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Musical Musings: Miscellaneous

A Liturgical Guitarist Reformed

by Michael Inman
And we trashed, just trashed, a glorious tradition of liturgical music which the council fathers at Vatican II explicitly commanded be fostered.  We replaced it with... 'On Eagles' Wings'.
  ~Fr. Joseph Wilson

An Old Fashioned "Book Burnin"

About a week before I sat down to write this I was cleaning out a bookshelf and came across my old "Glory & Praise" hymnals. I thought to myself, "I'm not just going to throw these away. No, this hideous collection of Barney Songs deserves to be burned!" Actually, I apologize to the Barney Show. Their songs are much better. So we rolled the 55 gallon drum away from the garage, tossed in the old Christmas tree that was laying behind the garage, and set 'er ablaze. Tearing off a few pages at a time Janet and I read aloud the song titles with exaggerated groans and expressions of disgust as we threw them in to their proper fate. The "performance notes" were the funniest. One suggested that, for "movement," the performing ensemble could circle the altar holding hands during the singing of a particular Lamb of God. While singing the notes gave a suggested dance step involving sliding one foot and bringing the other over in slow steps while the group circled round the altar. It was truly a pleasure watching the purging fire consume the scourge of Catholic hymnody worldwide.  Giddy from the experience, we considered raiding the nearest Catholic church, taking all the G & P hymnals there, and having a true bonfire. But then we said, "Naaah."

So here, gentle reader, begins the story of the coming of age of a liturgical guitarist.

Off to a Bad Start

For 30 years now, we Catholics have struggled to worship the Lord against the unholy strains of post-Vatican II sacred music, which falls midway between the sound of an old hootenanny and Barry Manilow before his genius had matured.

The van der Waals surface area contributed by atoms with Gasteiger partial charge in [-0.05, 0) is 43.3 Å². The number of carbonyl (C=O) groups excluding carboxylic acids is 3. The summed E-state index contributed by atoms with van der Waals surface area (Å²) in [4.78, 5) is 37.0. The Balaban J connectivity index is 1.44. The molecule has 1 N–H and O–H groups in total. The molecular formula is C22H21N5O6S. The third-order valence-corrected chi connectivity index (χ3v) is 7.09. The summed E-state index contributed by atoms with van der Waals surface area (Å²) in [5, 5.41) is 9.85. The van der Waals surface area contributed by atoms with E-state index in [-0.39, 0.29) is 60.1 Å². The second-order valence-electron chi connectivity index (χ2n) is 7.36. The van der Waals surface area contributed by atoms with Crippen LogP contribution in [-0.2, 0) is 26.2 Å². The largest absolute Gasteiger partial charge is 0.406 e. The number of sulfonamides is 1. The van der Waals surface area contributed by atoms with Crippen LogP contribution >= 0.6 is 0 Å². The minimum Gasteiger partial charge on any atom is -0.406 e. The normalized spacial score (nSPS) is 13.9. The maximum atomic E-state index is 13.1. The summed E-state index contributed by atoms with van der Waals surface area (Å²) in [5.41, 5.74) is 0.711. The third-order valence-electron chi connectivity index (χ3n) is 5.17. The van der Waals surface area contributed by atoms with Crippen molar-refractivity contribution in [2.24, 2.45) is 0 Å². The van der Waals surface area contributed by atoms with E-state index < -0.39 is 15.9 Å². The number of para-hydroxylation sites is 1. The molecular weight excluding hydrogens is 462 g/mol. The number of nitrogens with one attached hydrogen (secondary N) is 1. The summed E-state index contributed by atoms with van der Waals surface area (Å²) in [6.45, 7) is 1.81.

~Joseph Sobran "Victims of Music"

In 1987 I was formally introduced to the Catholic Church through the woman I would eventually marry. The parish where I was going through RCIA and attended Mass, Saint Mary's in Memphis, had a "folk mass" on Sunday afternoons. The group consisted of three women, all singing and strumming guitars, and one man who bowed and plucked an upright bass. Being brand new to the Church I thought, "Hey! This is cool!" Right away I got into "the group". Their repertoire, with few exceptions being old Protestant standards, was exclusively the three volume Glory & Praise set. I was really struck at how easy this stuff was. Since, at that time, I was strictly a "player" and not a "singer/player" I would improvise constantly during the songs lending a combination country/bluegrass/bluesy feel to them. The only thing that frustrated me was the hard strumming style that was the trademark of everyone else in "the group." Although competent singers, none were really comfortable instrumentalists, and no instruments were miked, so volume was in. Although I should have known that this was strange I was so enthusiastic about playing music in church that I never even considered the possibility that something was wrong.

Another State, Another Hymnal.

In 1993 we packed up and moved to Paducah, KY. The church we were attending had a really good contemporary "group" that consisted of many vocalists, a keyboardist, and an occasional guitarist. Introducing myself to the music director one day I mentioned that I was very familiar with the Glory & Praise hymnals. He kind of grimaced and immediately handed me a We Celebrate hymnal (the older blue softcover ones) along with a Celebration Series psalm book, told me to spend a little time looking at these and come to choir practice when I was ready. Well, I was more than ready. I thought these songs were the cream of the crop. All these different Mass settings, psalms, and songs that were actually something of a challenge to play gave me a newfound enthusiasm for liturgical music. I also began to realize just how bad the Glory and Praise hymnals were. The songs weren't even good folk songs, much less sacred music. I was truly embarrassed that I ever stood in front of a congregation and led them in a rousing rendition of "Bloom Where You're Planted." There is truly a special place in purgatory for Carey Landry.

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Part 2: The "Glory Daze"

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